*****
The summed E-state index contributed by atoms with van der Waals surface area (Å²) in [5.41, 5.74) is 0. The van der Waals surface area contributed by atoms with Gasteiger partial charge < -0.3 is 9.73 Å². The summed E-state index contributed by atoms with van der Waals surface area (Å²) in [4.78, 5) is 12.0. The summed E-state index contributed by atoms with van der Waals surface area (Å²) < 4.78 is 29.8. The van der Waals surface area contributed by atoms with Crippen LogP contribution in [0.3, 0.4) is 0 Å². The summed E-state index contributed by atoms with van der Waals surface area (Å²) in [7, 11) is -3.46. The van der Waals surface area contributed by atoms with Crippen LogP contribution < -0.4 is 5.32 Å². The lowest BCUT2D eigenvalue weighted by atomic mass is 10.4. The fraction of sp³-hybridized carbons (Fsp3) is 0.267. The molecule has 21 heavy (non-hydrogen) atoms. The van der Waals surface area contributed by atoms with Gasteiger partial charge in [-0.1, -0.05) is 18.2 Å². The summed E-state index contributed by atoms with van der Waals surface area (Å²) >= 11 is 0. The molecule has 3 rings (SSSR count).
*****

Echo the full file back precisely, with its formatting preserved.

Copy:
The summed E-state index contributed by atoms with van der Waals surface area (Å²) in [5.41, 5.74) is 0. The van der Waals surface area contributed by atoms with Gasteiger partial charge < -0.3 is 9.73 Å². The summed E-state index contributed by atoms with van der Waals surface area (Å²) in [4.78, 5) is 12.0. The summed E-state index contributed by atoms with van der Waals surface area (Å²) < 4.78 is 29.8. The van der Waals surface area contributed by atoms with Crippen LogP contribution in [0.3, 0.4) is 0 Å². The summed E-state index contributed by atoms with van der Waals surface area (Å²) in [7, 11) is -3.46. The van der Waals surface area contributed by atoms with Crippen LogP contribution < -0.4 is 5.32 Å². The lowest BCUT2D eigenvalue weighted by atomic mass is 10.4. The fraction of sp³-hybridized carbons (Fsp3) is 0.267. The molecule has 21 heavy (non-hydrogen) atoms. The van der Waals surface area contributed by atoms with Gasteiger partial charge in [-0.1, -0.05) is 18.2 Å². The summed E-state index contributed by atoms with van der Waals surface area (Å²) >= 11 is 0. The molecule has 3 rings (SSSR count).